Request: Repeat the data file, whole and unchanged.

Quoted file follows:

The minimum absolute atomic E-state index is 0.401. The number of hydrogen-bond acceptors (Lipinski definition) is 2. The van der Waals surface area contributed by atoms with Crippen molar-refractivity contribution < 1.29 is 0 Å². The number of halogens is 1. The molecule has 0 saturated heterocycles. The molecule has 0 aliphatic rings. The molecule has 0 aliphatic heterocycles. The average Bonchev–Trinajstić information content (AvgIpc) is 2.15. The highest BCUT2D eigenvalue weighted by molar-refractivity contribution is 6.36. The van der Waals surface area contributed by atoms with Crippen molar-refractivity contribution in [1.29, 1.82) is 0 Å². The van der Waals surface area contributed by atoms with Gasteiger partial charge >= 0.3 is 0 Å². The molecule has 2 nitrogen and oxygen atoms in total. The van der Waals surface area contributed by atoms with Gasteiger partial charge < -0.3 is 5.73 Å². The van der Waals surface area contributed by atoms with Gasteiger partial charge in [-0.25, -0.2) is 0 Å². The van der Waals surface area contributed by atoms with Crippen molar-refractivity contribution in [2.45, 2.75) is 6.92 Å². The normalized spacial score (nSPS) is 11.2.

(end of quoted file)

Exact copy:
The minimum absolute atomic E-state index is 0.401. The number of hydrogen-bond acceptors (Lipinski definition) is 2. The van der Waals surface area contributed by atoms with Crippen molar-refractivity contribution < 1.29 is 0 Å². The number of halogens is 1. The molecule has 0 saturated heterocycles. The molecule has 0 aliphatic rings. The molecule has 0 aliphatic heterocycles. The average Bonchev–Trinajstić information content (AvgIpc) is 2.15. The highest BCUT2D eigenvalue weighted by molar-refractivity contribution is 6.36. The van der Waals surface area contributed by atoms with Crippen molar-refractivity contribution in [1.29, 1.82) is 0 Å². The van der Waals surface area contributed by atoms with Gasteiger partial charge >= 0.3 is 0 Å². The molecule has 2 nitrogen and oxygen atoms in total. The van der Waals surface area contributed by atoms with Gasteiger partial charge < -0.3 is 5.73 Å². The van der Waals surface area contributed by atoms with Gasteiger partial charge in [-0.25, -0.2) is 0 Å². The van der Waals surface area contributed by atoms with Crippen molar-refractivity contribution in [2.45, 2.75) is 6.92 Å². The normalized spacial score (nSPS) is 11.2.